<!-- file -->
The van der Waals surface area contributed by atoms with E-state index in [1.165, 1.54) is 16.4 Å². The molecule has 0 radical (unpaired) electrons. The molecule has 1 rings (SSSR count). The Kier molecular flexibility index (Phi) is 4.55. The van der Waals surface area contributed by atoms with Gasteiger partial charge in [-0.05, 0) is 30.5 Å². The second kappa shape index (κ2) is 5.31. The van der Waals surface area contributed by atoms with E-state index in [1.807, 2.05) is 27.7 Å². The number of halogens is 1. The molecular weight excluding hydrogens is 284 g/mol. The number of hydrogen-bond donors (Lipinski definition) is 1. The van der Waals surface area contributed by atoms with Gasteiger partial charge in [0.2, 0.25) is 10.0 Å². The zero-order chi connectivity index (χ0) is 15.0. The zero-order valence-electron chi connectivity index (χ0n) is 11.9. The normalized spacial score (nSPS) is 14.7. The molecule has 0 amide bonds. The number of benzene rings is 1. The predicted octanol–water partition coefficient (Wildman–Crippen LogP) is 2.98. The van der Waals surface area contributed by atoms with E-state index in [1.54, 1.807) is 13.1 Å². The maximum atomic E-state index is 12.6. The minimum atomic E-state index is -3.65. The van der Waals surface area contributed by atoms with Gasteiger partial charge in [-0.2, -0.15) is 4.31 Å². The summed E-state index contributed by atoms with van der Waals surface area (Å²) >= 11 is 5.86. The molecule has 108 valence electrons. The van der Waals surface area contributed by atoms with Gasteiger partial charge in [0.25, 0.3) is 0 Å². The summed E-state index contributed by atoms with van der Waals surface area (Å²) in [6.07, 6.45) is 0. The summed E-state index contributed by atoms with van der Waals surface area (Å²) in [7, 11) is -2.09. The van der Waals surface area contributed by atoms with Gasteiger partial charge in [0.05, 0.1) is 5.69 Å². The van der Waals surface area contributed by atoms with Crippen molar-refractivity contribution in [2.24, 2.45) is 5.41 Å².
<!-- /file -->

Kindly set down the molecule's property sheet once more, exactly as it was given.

The van der Waals surface area contributed by atoms with E-state index in [1.165, 1.54) is 16.4 Å². The molecule has 0 radical (unpaired) electrons. The molecule has 1 rings (SSSR count). The Kier molecular flexibility index (Phi) is 4.55. The van der Waals surface area contributed by atoms with Gasteiger partial charge in [-0.05, 0) is 30.5 Å². The second kappa shape index (κ2) is 5.31. The van der Waals surface area contributed by atoms with E-state index in [1.807, 2.05) is 27.7 Å². The number of halogens is 1. The molecular weight excluding hydrogens is 284 g/mol. The number of hydrogen-bond donors (Lipinski definition) is 1. The van der Waals surface area contributed by atoms with Gasteiger partial charge in [0.2, 0.25) is 10.0 Å². The zero-order chi connectivity index (χ0) is 15.0. The zero-order valence-electron chi connectivity index (χ0n) is 11.9. The normalized spacial score (nSPS) is 14.7. The molecule has 0 amide bonds. The number of benzene rings is 1. The predicted octanol–water partition coefficient (Wildman–Crippen LogP) is 2.98. The van der Waals surface area contributed by atoms with E-state index in [1.54, 1.807) is 13.1 Å². The maximum atomic E-state index is 12.6. The minimum atomic E-state index is -3.65. The van der Waals surface area contributed by atoms with Gasteiger partial charge in [-0.2, -0.15) is 4.31 Å². The summed E-state index contributed by atoms with van der Waals surface area (Å²) >= 11 is 5.86. The molecule has 108 valence electrons. The van der Waals surface area contributed by atoms with Gasteiger partial charge in [0.25, 0.3) is 0 Å². The summed E-state index contributed by atoms with van der Waals surface area (Å²) in [6.07, 6.45) is 0. The summed E-state index contributed by atoms with van der Waals surface area (Å²) in [7, 11) is -2.09. The van der Waals surface area contributed by atoms with Gasteiger partial charge in [0.05, 0.1) is 5.69 Å². The van der Waals surface area contributed by atoms with Crippen molar-refractivity contribution in [2.24, 2.45) is 5.41 Å².